I LOVE Indian food, and even though I haven’t been to Scotland I’ve had the Indian food in London–so good!


    • Anabel Marsh April 4, 2015 / 08:52

      Ah, but Glasgow curries are much better! And much bigger too, which is not necessarily good for the waistline.


      • Sabina April 4, 2015 / 14:00

        If I ever end up in Glasgow, I’ll be sure to have some curry 🙂

        Liked by 1 person

  12. Sue Archer April 4, 2015 / 02:36

    Nice teaser on D! I especially enjoy Thai curry, although I am too wimpy to eat the really spicy stuff. 🙂


    • Anabel Marsh April 4, 2015 / 08:55

      I like the hot ones, but not too hot – my tolerance is decreasing as I get older. Not so much the taste buds, but the heartburn later!

      Liked by 1 person

      • Sue Archer April 4, 2015 / 12:54

        Yikes, heartburn. No, that is not fun at all! I’ve been building up my tolerance since I grew up without spicy foods.

        Liked by 1 person

  13. Donna April 4, 2015 / 04:11

    I love curries but I’m more familiar with Thai food than Indian. Minneapolis doesn’t have very many Indian restaurants and the ones we have tend to be expensive. We have quite a few East African restaurants (about 1/3 of Somali immigrants to the US live in Minnesota) and Thai or Vietnam restaurants ( we rank 2nd in states as far as the number of Hmong immigrants). At least in Minneapolis, the people living here from India usually came here for grad school and stayed.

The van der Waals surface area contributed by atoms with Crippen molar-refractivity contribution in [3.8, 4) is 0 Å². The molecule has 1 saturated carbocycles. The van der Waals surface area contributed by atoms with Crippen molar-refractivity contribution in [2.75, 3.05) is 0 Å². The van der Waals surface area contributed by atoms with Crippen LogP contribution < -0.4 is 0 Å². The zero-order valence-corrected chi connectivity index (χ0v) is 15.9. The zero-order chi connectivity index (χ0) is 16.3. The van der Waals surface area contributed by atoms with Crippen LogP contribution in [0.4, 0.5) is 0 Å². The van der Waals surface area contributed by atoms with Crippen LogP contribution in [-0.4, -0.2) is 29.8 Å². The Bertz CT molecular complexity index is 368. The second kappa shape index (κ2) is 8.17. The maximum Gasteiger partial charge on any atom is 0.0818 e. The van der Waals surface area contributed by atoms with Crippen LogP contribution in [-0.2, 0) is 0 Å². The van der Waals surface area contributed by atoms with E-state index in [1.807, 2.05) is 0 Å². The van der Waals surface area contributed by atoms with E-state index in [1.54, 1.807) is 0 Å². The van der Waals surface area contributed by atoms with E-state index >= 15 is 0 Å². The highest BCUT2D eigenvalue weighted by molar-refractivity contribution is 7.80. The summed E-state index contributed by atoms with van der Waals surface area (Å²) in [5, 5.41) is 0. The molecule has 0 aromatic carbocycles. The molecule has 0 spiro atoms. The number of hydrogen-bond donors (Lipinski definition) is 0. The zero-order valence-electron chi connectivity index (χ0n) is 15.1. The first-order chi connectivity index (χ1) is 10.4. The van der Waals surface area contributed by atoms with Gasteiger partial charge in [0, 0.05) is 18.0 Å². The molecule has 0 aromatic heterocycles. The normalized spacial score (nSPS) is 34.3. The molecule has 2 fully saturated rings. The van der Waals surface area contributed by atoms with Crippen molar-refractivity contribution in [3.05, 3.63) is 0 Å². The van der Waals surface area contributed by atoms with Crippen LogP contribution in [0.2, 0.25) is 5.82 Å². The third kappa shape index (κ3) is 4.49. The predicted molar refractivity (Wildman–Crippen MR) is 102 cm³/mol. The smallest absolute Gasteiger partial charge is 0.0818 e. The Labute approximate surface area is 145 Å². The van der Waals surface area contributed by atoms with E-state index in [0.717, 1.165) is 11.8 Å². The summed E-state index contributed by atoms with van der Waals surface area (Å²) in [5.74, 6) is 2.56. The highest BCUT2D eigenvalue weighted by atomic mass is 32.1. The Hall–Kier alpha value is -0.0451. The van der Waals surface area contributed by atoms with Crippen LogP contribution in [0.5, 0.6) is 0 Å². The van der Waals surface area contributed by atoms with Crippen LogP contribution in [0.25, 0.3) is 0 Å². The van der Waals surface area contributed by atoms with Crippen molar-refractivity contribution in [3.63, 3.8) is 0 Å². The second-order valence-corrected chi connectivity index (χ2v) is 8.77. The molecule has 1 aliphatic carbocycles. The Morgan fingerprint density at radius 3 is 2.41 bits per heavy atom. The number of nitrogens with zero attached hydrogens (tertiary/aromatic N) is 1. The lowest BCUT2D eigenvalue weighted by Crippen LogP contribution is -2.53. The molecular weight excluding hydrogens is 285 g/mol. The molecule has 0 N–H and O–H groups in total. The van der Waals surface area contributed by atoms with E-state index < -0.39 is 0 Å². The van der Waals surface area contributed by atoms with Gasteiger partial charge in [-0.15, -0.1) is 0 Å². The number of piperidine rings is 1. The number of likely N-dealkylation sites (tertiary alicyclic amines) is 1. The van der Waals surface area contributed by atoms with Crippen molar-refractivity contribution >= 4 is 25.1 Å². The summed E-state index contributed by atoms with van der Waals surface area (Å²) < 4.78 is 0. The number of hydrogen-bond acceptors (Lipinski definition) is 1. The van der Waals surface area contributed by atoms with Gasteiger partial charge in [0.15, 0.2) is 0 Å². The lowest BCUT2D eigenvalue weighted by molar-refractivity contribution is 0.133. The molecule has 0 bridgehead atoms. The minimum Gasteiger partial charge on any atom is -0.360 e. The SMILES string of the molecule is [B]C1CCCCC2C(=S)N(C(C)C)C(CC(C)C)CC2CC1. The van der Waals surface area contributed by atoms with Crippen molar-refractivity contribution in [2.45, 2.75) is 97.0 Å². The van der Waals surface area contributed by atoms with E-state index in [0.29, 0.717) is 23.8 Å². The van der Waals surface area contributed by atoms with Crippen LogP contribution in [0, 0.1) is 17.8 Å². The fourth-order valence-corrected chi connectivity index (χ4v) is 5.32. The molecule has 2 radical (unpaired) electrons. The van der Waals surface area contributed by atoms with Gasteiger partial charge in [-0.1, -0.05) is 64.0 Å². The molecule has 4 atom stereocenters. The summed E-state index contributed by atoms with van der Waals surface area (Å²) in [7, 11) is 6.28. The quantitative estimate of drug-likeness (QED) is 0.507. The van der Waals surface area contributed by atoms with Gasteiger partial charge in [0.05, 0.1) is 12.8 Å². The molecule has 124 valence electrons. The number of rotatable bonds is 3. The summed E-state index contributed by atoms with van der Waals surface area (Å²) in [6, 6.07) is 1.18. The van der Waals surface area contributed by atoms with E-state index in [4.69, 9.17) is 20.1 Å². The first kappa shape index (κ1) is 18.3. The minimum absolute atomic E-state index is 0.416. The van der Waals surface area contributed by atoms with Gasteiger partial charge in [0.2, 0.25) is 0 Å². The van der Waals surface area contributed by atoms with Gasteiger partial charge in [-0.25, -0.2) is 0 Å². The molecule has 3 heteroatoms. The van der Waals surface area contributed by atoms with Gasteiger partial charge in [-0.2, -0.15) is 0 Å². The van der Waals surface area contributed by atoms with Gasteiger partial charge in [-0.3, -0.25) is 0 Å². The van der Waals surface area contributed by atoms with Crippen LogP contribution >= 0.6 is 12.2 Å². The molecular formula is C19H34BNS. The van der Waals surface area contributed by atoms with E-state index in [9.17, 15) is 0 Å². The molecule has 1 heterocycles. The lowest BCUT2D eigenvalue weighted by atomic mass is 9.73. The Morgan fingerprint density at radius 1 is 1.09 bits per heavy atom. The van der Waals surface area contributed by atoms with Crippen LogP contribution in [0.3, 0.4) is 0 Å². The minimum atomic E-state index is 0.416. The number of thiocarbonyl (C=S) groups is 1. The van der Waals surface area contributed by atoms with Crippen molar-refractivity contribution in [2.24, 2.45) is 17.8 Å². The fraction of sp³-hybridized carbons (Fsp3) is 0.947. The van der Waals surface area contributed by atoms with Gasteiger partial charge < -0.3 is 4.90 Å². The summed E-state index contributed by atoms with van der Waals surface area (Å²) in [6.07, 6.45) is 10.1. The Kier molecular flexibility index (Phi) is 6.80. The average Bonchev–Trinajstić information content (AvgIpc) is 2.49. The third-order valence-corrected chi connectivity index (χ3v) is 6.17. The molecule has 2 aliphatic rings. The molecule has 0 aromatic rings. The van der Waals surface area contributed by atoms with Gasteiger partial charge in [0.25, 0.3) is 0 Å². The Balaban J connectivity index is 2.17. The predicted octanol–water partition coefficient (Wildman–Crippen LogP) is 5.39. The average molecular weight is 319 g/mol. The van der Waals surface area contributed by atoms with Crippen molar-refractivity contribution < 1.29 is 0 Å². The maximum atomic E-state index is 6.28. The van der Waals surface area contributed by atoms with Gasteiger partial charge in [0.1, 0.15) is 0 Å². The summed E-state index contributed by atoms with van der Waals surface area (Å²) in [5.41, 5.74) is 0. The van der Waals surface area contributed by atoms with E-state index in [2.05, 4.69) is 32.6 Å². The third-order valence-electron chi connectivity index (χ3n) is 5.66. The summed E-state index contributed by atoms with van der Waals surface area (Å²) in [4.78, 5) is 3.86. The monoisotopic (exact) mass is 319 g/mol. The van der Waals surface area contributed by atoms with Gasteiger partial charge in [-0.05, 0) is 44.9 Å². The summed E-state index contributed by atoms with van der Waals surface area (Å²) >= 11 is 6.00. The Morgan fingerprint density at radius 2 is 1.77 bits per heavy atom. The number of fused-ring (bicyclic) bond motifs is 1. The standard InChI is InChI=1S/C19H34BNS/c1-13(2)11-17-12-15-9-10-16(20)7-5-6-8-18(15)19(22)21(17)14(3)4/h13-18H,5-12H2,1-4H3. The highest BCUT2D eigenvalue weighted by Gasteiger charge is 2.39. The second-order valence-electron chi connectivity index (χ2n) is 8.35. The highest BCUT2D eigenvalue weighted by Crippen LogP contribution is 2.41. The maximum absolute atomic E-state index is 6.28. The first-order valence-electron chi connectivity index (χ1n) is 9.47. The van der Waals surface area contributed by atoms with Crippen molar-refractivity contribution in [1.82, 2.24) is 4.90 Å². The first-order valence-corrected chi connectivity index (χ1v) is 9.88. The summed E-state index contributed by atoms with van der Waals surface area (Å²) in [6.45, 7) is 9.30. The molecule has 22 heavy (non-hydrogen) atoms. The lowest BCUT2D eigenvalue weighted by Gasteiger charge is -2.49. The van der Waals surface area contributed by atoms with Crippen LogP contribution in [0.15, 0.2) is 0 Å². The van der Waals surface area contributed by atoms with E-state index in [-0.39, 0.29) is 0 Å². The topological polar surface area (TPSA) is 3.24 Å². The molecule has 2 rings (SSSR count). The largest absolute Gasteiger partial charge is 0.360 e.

• Anabel Marsh April 4, 2015 / 09:02

      Yes, a lot depends on immigration patterns. We’ve noticed in the States Indian restaurants can be considered “special” and therefore expensive and glammed up. Curry is still a relatively cheap option here.


  14. Danielle L Zecher April 4, 2015 / 04:21

    That food looks delicious! I love Indian food, and I love finding foods you don’t expect to see somewhere.


    • Anabel Marsh April 4, 2015 / 09:03

      It is! Koolba (in the pictures) is slightly different in that they do Indian and Persian food.


  15. johnmarkmiller April 4, 2015 / 05:08

    While in China I spilled yellow curry all over my white pants. The pants went into the trash, and I’ve hated curry ever since! But you’ve made it sound wonderful…maybe I’ll give it another chance…


    • Anabel Marsh April 4, 2015 / 09:05

      Aargh! But you can’t totally blame the curry – though I agree it’s impossible to get out.


  16. Marion Ueckermann April 4, 2015 / 15:59

    Who would have thought that curry would be such a popular dish in Scotland? Can’t blame them though – I love curry!


    • Anabel Marsh April 4, 2015 / 17:33

      Some restaurants have even been going since the 1960s


    • Anabel Marsh April 4, 2015 / 21:27

      Thank you! And I have just been over to visit you too.


  17. Lori L MacLaughlin April 7, 2015 / 13:49

    I’ve never tried curry. I should do that. It’s always interesting to try new foods. I’m surprised there are so many Indian restaurants in Glasgow.


  18. Cheryl Wright April 8, 2015 / 16:46

    I have never had curry, although I have heard of it. I don’t know if I’d try it as the name doesn’t scream “yummy” to me…lol


    • Anabel Marsh April 8, 2015 / 16:48

      Curry’s a very generic name and covers many dishes – I’m sure you’d find one to suit you!

      Liked by 1 person